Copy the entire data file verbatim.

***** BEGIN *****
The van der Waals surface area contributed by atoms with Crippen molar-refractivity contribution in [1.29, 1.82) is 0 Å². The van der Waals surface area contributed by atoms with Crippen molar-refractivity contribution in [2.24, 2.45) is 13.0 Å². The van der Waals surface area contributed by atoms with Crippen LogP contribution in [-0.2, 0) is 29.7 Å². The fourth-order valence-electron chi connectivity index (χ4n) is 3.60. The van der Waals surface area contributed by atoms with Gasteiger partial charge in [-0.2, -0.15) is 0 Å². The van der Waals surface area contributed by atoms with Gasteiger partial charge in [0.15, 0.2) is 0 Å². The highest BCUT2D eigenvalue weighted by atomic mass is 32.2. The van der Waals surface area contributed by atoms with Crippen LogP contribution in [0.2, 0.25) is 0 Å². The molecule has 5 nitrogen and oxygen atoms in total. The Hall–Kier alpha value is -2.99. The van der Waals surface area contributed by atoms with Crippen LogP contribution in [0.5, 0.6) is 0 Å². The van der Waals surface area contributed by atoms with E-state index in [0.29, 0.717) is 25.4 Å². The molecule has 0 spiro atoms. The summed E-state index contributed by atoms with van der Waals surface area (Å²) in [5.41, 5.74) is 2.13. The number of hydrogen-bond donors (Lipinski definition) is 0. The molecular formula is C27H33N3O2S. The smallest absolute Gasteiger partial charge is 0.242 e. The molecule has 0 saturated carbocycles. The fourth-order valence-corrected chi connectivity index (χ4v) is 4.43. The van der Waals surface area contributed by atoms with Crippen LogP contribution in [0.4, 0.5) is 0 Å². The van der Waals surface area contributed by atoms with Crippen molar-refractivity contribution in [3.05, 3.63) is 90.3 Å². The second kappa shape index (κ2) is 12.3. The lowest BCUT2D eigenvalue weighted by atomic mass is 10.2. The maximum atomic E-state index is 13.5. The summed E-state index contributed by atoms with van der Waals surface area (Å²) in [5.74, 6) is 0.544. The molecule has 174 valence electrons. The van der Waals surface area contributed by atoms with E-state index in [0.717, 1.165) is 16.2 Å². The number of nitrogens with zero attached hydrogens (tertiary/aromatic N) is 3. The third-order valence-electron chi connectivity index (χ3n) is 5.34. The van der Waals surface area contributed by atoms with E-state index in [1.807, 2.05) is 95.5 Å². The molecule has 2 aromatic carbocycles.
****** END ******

The van der Waals surface area contributed by atoms with Crippen molar-refractivity contribution in [1.29, 1.82) is 0 Å². The van der Waals surface area contributed by atoms with Crippen molar-refractivity contribution in [2.24, 2.45) is 13.0 Å². The van der Waals surface area contributed by atoms with Crippen LogP contribution in [-0.2, 0) is 29.7 Å². The fourth-order valence-electron chi connectivity index (χ4n) is 3.60. The van der Waals surface area contributed by atoms with Gasteiger partial charge in [-0.2, -0.15) is 0 Å². The van der Waals surface area contributed by atoms with Gasteiger partial charge in [0.15, 0.2) is 0 Å². The highest BCUT2D eigenvalue weighted by atomic mass is 32.2. The van der Waals surface area contributed by atoms with Crippen LogP contribution in [0.2, 0.25) is 0 Å². The molecule has 5 nitrogen and oxygen atoms in total. The Hall–Kier alpha value is -2.99. The van der Waals surface area contributed by atoms with Crippen LogP contribution in [0.5, 0.6) is 0 Å². The van der Waals surface area contributed by atoms with E-state index in [0.29, 0.717) is 25.4 Å². The molecule has 0 spiro atoms. The summed E-state index contributed by atoms with van der Waals surface area (Å²) in [5.41, 5.74) is 2.13. The number of hydrogen-bond donors (Lipinski definition) is 0. The molecular formula is C27H33N3O2S. The smallest absolute Gasteiger partial charge is 0.242 e. The molecule has 0 saturated carbocycles. The fourth-order valence-corrected chi connectivity index (χ4v) is 4.43. The van der Waals surface area contributed by atoms with Crippen LogP contribution in [0.4, 0.5) is 0 Å². The van der Waals surface area contributed by atoms with Crippen molar-refractivity contribution in [3.05, 3.63) is 90.3 Å². The second kappa shape index (κ2) is 12.3. The lowest BCUT2D eigenvalue weighted by atomic mass is 10.2. The maximum atomic E-state index is 13.5. The summed E-state index contributed by atoms with van der Waals surface area (Å²) in [5.74, 6) is 0.544. The molecule has 174 valence electrons. The van der Waals surface area contributed by atoms with E-state index in [0.717, 1.165) is 16.2 Å². The number of nitrogens with zero attached hydrogens (tertiary/aromatic N) is 3. The third-order valence-electron chi connectivity index (χ3n) is 5.34. The van der Waals surface area contributed by atoms with E-state index in [1.807, 2.05) is 95.5 Å². The molecule has 2 aromatic carbocycles.